Tuesday, May 11, 2010

Chinese money-supply growth slows, reserves inch lower

To see the latest data please see the label Chinese Money Supply
Hot on the heels of my complaint about the People's Bank of China not publishing money-supply statistics, the numbers have been published to their Chinese-language website, although still no 2010 data in the English-language version. It's becoming clear that there is evidence of overheating, although--as the second graph suggests--the government's efforts in slowing down growth have worked. In particular, the changes seen between Q1-2009 and Q2-2009 are indicative of overheating. Particularly notable, the M1 changes seen in the last 3 quarters signal the credit-expansion I was referring to last time I wrote about China.

The fact that M1 is still growing at an accelerating pace is worrysome. Just today, Bloomberg reported increasing inflation, hot on the heels of monetary tightening over the past couple of months. While this might sound counter-intuitive, it is well-covered by "Charles" on M Pettis' website. Part of his point being that when people are working towards a target sum by a certain date, lowering the discount rate will only serve to increase the savings rate as people have to make up lost interest income, or that when people have most of their savings in bank deposits instead of other assets, a decrease in the discount rate will have a negative wealth effect. That neat little digression aside, the point I am trying to make here is that these cultural differences in saving and spending behavior coupled with fears about declining purchasing-power of money could lead to an increasing demand for hard-assets, leading to additional upward pressure on prices.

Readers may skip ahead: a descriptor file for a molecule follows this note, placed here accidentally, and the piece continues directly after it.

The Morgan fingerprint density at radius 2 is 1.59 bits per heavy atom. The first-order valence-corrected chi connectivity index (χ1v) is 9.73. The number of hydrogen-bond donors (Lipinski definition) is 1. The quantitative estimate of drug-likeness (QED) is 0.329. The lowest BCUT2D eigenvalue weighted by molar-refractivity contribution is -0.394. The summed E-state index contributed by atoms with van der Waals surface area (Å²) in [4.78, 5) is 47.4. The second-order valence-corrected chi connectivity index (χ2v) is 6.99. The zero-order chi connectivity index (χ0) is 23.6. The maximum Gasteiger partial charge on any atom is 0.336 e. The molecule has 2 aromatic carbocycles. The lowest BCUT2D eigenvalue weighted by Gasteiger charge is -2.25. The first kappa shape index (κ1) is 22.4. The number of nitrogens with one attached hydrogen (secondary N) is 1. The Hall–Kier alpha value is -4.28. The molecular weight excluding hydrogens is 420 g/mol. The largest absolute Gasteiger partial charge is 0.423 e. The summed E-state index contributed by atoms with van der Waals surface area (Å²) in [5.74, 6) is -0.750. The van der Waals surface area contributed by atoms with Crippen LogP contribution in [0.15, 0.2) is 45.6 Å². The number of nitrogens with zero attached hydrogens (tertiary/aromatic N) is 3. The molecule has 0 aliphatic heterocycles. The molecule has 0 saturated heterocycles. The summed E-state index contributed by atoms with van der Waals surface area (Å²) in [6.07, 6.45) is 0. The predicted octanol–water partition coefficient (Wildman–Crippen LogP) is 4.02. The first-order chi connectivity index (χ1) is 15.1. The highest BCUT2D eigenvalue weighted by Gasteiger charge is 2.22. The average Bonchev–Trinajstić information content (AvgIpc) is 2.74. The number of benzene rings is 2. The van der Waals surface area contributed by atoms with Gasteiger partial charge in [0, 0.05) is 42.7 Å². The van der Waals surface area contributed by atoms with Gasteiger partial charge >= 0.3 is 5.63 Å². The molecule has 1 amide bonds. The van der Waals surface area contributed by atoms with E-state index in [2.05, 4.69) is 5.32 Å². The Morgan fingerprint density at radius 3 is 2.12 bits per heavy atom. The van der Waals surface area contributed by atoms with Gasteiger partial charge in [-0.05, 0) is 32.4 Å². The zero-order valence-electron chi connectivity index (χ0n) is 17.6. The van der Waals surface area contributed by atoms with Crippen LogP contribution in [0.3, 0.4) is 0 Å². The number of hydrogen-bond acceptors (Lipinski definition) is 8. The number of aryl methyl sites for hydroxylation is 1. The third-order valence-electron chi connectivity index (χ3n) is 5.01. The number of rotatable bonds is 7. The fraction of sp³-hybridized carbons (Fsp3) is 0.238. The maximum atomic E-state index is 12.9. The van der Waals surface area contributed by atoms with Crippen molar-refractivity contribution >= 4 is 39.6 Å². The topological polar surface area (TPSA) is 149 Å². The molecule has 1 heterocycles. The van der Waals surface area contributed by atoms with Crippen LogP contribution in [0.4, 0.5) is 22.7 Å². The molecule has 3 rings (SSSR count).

For now, though,  I still think the Chinese "real-estate bubble" is a little too hyped up. Their banking rules require lower LTVs and their bank reserve-requirements are higher, making a US-style housing implosion unlikely. Asset prices may drop or stagnate, but I doubt a full-on implosion leading to a banking crisis is possible without the fuel provided by zero-downs, neg-ams etc. What I would love to see is some data as to what % of bank assets real-estate backed loans compromise and their average LTV. If one is to find evidence of a bubble or lack there-of, it'd be there.


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